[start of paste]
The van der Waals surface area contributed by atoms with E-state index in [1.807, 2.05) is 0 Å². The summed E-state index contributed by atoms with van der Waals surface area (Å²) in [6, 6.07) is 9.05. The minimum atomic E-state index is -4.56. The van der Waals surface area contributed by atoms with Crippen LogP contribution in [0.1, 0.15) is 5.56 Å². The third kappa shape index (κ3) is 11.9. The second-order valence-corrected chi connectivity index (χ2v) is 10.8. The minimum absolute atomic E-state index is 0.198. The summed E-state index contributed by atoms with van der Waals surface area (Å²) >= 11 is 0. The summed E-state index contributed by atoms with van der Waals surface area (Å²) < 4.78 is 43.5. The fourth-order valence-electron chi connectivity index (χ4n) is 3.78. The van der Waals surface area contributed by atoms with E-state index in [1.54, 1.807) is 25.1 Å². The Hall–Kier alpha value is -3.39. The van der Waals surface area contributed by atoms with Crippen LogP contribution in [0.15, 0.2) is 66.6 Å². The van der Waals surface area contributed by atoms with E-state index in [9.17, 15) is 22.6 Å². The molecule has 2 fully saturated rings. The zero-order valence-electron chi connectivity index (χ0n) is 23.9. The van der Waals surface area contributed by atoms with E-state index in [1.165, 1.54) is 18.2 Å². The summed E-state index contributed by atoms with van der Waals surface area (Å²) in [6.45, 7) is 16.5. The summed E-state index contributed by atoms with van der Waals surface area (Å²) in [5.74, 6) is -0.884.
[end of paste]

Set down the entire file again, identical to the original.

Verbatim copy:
The van der Waals surface area contributed by atoms with E-state index in [1.807, 2.05) is 0 Å². The summed E-state index contributed by atoms with van der Waals surface area (Å²) in [6, 6.07) is 9.05. The minimum atomic E-state index is -4.56. The van der Waals surface area contributed by atoms with Crippen LogP contribution in [0.1, 0.15) is 5.56 Å². The third kappa shape index (κ3) is 11.9. The second-order valence-corrected chi connectivity index (χ2v) is 10.8. The minimum absolute atomic E-state index is 0.198. The summed E-state index contributed by atoms with van der Waals surface area (Å²) >= 11 is 0. The summed E-state index contributed by atoms with van der Waals surface area (Å²) < 4.78 is 43.5. The fourth-order valence-electron chi connectivity index (χ4n) is 3.78. The van der Waals surface area contributed by atoms with E-state index in [1.54, 1.807) is 25.1 Å². The Hall–Kier alpha value is -3.39. The van der Waals surface area contributed by atoms with Crippen LogP contribution in [0.15, 0.2) is 66.6 Å². The van der Waals surface area contributed by atoms with E-state index in [9.17, 15) is 22.6 Å². The molecule has 2 fully saturated rings. The zero-order valence-electron chi connectivity index (χ0n) is 23.9. The van der Waals surface area contributed by atoms with E-state index in [1.165, 1.54) is 18.2 Å². The summed E-state index contributed by atoms with van der Waals surface area (Å²) in [6.45, 7) is 16.5. The summed E-state index contributed by atoms with van der Waals surface area (Å²) in [5.74, 6) is -0.884.